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Iraqi Cabinet Approves Bill To Protect Doctors

Iraqi doctors treat a child wounded by a roadside bomb.
Iraqi doctors treat a child wounded by a roadside bomb.
BAGHDAD -- The Iraqi cabinet has approved a bill designed to protect doctors against terror attacks and other dangerous assaults, RFE/RL's Radio Free Iraq (RFI) reports.

Government spokesman Ali al-Dabbagh said the bill sent by the cabinet to parliament for a vote allows doctors to carry small weapons with a license from the Interior Ministry for their personal protection.

Deputy Health Minister Amir al-Khuzae told RFI that apart from securing a safe working environment for doctors void of attacks by insurgent groups or criminals, "the bill also offers protection against assaults by tribesmen and relatives of patients who die in clinics and hospitals for a variety of causes."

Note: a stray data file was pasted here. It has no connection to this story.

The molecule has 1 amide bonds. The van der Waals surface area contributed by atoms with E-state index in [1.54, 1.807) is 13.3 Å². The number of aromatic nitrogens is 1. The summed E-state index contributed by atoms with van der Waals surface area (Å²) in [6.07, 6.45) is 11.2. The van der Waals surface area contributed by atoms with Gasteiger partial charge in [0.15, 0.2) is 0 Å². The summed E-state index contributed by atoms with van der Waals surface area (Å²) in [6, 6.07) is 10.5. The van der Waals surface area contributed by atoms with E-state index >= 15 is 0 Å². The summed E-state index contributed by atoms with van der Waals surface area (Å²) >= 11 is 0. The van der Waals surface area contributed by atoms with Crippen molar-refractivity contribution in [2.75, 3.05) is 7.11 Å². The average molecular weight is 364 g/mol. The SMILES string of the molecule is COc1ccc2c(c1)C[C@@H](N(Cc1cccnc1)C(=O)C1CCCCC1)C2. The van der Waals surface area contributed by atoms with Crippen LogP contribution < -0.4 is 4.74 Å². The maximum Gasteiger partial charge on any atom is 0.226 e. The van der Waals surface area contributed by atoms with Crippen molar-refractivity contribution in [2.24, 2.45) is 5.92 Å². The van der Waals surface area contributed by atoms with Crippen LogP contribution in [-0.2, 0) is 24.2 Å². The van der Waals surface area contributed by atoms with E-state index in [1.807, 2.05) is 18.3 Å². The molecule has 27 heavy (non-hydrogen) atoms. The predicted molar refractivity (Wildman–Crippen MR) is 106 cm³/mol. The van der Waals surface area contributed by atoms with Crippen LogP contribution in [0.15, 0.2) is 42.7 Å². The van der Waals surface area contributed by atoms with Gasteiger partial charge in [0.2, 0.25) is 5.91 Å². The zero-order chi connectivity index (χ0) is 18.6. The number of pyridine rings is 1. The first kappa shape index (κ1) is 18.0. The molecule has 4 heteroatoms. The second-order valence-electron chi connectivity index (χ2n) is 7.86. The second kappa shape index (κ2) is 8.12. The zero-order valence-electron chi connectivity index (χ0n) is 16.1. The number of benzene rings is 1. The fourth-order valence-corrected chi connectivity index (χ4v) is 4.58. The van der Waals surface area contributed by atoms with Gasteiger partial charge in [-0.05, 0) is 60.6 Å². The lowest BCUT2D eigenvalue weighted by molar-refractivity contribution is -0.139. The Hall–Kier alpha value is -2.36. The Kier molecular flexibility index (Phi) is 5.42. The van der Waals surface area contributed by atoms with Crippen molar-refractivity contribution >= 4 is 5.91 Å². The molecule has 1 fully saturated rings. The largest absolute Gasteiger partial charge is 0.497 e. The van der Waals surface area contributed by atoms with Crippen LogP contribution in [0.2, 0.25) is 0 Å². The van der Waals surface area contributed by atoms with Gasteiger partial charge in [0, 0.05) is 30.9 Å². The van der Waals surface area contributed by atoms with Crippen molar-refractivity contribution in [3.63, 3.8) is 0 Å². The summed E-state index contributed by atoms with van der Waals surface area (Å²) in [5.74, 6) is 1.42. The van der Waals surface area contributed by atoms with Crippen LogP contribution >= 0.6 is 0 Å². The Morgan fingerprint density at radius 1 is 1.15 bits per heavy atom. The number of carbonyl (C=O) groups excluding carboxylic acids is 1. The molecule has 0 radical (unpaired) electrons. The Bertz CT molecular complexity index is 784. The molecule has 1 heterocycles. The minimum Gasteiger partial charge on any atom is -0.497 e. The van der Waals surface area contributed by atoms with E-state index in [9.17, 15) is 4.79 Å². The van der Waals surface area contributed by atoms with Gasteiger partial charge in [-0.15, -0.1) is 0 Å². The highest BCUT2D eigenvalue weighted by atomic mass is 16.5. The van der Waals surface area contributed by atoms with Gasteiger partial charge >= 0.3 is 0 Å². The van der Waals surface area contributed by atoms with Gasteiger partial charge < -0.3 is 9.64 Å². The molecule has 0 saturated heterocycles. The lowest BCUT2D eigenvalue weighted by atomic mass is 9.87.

Khuzae pointed out that "such assaults were especially frequent before the marked improvement in security" in recent years.

But it is still not uncommon in Iraq for a patient's clansmen to accuse a doctor of being responsible for the death of a relative and then demanding blood money as compensation. Doctors are also assaulted by a patient's relatives for keeping them waiting or some other alleged negligence.

The bill would punish people who make baseless claims against a doctor's work or a diagnosis stemming from conservative tribal traditions and conventions with a fine of some $8,670 and no less than three years in prison.

Al-Khuzae said the bill is also designed to encourage Iraqi doctors who have fled the country to return by offering them a host of incentives, including houses near their workplace.

Mustafa al-Hiti, a member of the parliament's Health and Environment Committee, said that more than 7,000 doctors have left Iraq since 2003, including virtually all of the most-experienced physicians.

Security spokesman Major General Qassim Atta has said that about 500 of those doctors have so far returned as a result of improved security.